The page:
Emergency food rations airdropped in famine-hit areas of South Sudan

Emergency food rations airdropped in famine-hit areas of South Sudan

Emergency food aid was airdropped in famine-stricken areas of South Sudan on Monday (March 6), the World Food Programme (WFP) said, releasing video of the rations being distributed to locals.

According to WFP, some 14,000 people had been registered and assisted by inter-agency rapid response mission teams deployed in Leer Town in Leer county.

The locals were provided with 30-day rations including cereals, pulses and vegetable oil. Specialised nutritious fortified cereal (SSB++) was distributed to all children under the age of five to prevent and treat moderate acute malnutrition, WFP said.

“WFP is delivering now 259 metric tons, which is a full ration for one month of the three major commodities — that is cereal, pulses and vegetable oil, plus the csb++ which is distributed to the children aged 6 to 59 months for combating malnutrition,” WFP Rapid Response Team leader to Leer Town, Lenidace Andrew Rugemalila, said.

“It’s a good amount of food, significantly going to really help the community to minimize the food shortage,” he added.

Leer County is one of the two counties in South Sudan classified as being in famine. Emergency food aid is currently expected to be distributed to a total of around 50,000 people, the U.N. agency said.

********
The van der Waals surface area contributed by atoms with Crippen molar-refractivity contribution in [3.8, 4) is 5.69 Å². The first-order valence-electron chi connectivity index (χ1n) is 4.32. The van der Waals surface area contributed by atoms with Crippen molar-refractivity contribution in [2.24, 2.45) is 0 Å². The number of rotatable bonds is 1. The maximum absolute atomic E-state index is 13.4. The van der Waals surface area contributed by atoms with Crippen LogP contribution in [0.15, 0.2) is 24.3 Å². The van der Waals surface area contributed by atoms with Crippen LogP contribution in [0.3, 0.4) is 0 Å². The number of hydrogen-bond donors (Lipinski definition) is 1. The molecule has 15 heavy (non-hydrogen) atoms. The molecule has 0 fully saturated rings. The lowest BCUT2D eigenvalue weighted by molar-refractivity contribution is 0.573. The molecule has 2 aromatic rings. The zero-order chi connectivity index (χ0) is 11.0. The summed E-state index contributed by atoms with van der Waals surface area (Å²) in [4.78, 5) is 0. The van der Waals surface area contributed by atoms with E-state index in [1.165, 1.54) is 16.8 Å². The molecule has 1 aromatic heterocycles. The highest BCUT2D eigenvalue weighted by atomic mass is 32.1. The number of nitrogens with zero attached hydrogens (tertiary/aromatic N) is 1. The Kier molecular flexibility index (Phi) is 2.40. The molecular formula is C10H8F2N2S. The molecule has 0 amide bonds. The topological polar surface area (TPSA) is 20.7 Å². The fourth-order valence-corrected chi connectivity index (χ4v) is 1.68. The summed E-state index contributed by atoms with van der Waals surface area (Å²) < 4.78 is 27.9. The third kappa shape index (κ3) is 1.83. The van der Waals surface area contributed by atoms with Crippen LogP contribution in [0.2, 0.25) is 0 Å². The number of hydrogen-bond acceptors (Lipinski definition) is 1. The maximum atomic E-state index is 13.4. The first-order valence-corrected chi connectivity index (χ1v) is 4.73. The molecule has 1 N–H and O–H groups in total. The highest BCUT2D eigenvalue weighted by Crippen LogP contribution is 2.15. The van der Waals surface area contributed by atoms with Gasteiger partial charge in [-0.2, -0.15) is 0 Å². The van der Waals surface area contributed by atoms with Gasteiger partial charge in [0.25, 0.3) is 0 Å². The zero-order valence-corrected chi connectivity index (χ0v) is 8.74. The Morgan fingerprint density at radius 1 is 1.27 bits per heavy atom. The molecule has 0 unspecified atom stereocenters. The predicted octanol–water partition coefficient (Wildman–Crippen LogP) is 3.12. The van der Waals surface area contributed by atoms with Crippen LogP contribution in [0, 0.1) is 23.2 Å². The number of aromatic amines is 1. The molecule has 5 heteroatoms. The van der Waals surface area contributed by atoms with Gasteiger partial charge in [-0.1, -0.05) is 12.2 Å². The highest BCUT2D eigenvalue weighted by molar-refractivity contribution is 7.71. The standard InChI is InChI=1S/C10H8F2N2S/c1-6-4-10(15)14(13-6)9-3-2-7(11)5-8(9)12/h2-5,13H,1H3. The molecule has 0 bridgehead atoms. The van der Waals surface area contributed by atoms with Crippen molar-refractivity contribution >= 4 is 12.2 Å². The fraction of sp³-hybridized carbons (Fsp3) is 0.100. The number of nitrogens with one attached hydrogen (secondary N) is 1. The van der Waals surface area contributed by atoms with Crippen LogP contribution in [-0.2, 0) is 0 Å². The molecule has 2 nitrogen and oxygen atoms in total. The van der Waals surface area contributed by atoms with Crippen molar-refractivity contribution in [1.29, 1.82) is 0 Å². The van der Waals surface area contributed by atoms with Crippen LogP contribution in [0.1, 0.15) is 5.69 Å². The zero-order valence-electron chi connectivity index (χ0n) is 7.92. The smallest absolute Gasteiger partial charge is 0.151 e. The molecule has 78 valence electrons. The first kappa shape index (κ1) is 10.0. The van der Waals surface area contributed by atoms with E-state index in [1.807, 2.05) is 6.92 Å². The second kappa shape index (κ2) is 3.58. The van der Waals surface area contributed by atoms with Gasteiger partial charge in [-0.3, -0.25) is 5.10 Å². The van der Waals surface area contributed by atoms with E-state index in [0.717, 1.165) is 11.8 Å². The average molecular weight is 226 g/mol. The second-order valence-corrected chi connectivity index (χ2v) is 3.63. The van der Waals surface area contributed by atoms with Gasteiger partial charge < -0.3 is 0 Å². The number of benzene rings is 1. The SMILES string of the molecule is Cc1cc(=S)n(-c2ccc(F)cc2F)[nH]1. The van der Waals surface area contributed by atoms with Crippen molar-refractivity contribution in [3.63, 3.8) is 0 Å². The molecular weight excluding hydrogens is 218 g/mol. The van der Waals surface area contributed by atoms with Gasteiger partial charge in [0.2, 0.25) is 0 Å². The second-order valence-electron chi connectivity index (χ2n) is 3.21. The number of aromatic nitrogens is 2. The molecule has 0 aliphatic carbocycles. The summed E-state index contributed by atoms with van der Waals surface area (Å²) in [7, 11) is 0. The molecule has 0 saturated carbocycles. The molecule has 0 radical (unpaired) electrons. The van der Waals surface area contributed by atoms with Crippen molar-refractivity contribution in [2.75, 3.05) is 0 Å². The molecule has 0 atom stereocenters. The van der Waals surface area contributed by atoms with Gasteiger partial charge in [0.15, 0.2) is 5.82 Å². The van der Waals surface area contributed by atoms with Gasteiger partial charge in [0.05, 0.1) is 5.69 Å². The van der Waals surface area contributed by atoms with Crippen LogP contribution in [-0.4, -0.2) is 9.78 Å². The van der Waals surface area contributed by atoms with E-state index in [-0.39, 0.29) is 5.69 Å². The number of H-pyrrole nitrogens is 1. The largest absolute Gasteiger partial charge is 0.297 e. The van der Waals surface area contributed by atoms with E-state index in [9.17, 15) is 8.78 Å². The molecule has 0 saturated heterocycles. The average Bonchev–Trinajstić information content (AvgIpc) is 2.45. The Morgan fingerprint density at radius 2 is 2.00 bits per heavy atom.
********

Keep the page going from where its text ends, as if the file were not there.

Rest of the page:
“I have been here for four days in order to receive food. Today I finally got my food and I am very happy,” local woman Regina Nyakuoth, told WFP.

Almost five million people need urgent food, agriculture and nutrition assistance in South Sudan, U.N. agencies said in a statement on Wednesday (March 8).

According to the United Nations, some 100,000 people face starvation in the counties of Leer and Mayendit. A further one million people are classified as being on the brink of famine, the statement said.

Last month the U.N. declared that parts of South Sudan are experiencing famine, the first time the world has faced such a catastrophe in six years. Some 5.5 million people, nearly half the population, will not have a reliable source of food by July, the height of the lean season.

The disaster is largely man-made. Oil-rich South Sudan, the world’s youngest nation, plunged into civil war in 2013, after President Salva Kiir fired his deputy Riek Machar. Since then, fighting has fractured the country along ethnic lines, inflation topped 800 percent last year and war and drought have paralysed agriculture.

Urgent action is needed to prevent more people from dying of hunger, U.N. agencies WFP, The Food and Agriculture Organization of the United Nations (FAO) and the United Nations Children’s Fund (UNICEF) warned.

Delivering adequate and sustained assistance immediately will help avoid further suffering and help improve the situation in the upcoming months, the agencies added.

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